Below are our 12 favourite plants from the garden in early December 2016. Early December is typically when I feel that we’ve turned a corner. Although most of winter’s worst weather is still ahead of us, the days are about to lengthen again, and as a confirmed snowdrop nut, or galanthophile, there’s the prospect of increasing numbers of different cultivars about to emerge over the months ahead. There are so few other flowers about, it’s one of times of the year when I shall mention specific cultivars, since variety selection is critical if you want the boost that such early flowers give you in the depths of winter. Evergreen trees or perennials, bark interest and tree or shrub form, are also invaluable for tempting you out into the garden to see how much things can change in a few days, even at this time of the year.
1.Galanthus ” Three Ships”. This has to get a mention as the reliable first flowering snowdrop, if you exclude G. regina olgae, which doesn’t seem to flower with us every year. But “Three Ships” doesn’t seem to be a particularly vigorous snowdrop – it has barely multiplied in the 5 years we’ve had it, and judging by its consistently fairly high price, with most snowdrop merchants, everyone seems to find it slow. Found beneath an ancient cork oak tree on farmland in Suffolk at Henham Park, the original colony apparently got trampled into oblivion by cattle.
2. Cyclamen coum. Cyclamen coum would make it into our top 12 plants for the whole year, possibly even rivalling snowdrops! But because they can’t be clonally bulked up easily, by tuber division, most of the variants are just “plain, unnamed “Cyclamen coum. But flower colour, leaf patterning and flowering time show just as much variation as snowdrops, with flowers from deep magenta through pale pinks into white forms. They’re one of the few plants which I regularly get out and hand pollinate with a tiny artist’s brush from their first flower appearance which can be in late October, but more usually in early November, and continues with us into early April. What stars! They’re really only just getting going in early December, but get more numerous every year…and I’ll also include a few photos below of what they look like at their peak in February, but as with the first snowdrop flowers, they give such a lift to the spirits in the dark days at the fag end of the year! Everyone should try them – if necessary create a sloping south facing bed beneath a deciduous tree, specially for some!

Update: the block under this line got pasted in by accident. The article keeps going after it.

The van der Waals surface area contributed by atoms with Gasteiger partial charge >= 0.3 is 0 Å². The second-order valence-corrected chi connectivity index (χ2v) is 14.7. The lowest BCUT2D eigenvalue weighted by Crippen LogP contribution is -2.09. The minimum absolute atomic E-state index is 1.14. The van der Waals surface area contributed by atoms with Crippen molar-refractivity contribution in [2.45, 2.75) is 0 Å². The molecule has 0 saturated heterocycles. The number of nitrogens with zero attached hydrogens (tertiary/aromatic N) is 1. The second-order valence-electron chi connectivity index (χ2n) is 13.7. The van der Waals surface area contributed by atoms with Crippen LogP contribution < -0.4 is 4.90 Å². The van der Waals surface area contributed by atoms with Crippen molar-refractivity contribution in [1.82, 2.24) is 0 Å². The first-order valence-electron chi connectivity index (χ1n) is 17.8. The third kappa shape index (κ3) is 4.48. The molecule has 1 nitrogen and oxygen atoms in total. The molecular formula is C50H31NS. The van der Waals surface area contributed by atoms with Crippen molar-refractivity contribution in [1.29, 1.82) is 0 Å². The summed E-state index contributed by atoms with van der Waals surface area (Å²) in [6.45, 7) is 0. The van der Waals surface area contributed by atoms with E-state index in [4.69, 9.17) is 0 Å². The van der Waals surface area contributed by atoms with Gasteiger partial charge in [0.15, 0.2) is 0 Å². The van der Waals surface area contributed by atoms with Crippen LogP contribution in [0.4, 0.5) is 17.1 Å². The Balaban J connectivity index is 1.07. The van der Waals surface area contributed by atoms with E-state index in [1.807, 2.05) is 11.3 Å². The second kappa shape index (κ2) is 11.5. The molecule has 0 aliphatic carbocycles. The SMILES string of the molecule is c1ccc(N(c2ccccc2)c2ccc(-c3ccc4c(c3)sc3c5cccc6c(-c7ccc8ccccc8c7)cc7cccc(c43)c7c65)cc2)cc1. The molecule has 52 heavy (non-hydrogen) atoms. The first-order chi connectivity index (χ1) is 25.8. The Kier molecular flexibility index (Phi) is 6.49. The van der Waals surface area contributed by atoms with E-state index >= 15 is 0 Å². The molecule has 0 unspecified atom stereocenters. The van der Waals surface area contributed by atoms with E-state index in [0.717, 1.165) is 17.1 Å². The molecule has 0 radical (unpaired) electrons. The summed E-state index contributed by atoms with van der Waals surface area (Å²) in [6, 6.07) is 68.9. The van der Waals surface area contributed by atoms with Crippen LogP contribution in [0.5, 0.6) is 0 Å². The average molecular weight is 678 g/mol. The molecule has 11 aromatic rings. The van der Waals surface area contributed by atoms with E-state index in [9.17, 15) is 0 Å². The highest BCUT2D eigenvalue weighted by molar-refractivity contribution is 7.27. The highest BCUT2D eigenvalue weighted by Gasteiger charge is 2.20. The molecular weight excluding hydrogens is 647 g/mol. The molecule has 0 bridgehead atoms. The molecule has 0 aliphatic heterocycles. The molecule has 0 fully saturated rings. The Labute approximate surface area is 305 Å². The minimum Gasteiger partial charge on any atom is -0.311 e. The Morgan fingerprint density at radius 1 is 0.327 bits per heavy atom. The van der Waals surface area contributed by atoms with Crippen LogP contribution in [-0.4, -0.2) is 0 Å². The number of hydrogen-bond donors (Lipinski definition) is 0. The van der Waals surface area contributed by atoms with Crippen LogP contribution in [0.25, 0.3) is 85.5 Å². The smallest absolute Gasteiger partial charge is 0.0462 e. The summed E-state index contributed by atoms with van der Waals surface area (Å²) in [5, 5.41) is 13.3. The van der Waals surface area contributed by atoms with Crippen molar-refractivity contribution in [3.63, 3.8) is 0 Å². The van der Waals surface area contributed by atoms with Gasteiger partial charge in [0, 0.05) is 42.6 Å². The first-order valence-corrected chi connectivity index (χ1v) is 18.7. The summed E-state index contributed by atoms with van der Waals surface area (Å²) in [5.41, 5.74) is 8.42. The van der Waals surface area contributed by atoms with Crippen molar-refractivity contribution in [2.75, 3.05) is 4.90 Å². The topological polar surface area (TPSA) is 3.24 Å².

3.Galanthus Mrs.Macnamara. This has to be one of our favourite named snowdrops, in part because it’s reliably one of the first to flower, in most cases within the first week of December, though it won’t reach it’s full peak of flower until the New Year. It gives me such a lift to see these elegant tall flowers, with curving spathe, above blue green foliage. Named after Dylan Thomas’ mother in law, it sadly doesn’t have a Welsh provenance, but does seem to like our Welsh conditions, and unlike the earlier mentioned “Three Ships”, multiplies at a lick. It also regularly produces a few viable seed, so I’m looking forward to seeing what becomes of these in a few years. In 2016 on December we had a very rare, dry mild day on the 8th, which enabled me to do a bit of hand pollination between the 4 snowdrops with open flowers at that time. By the end of the month they’re in full flow…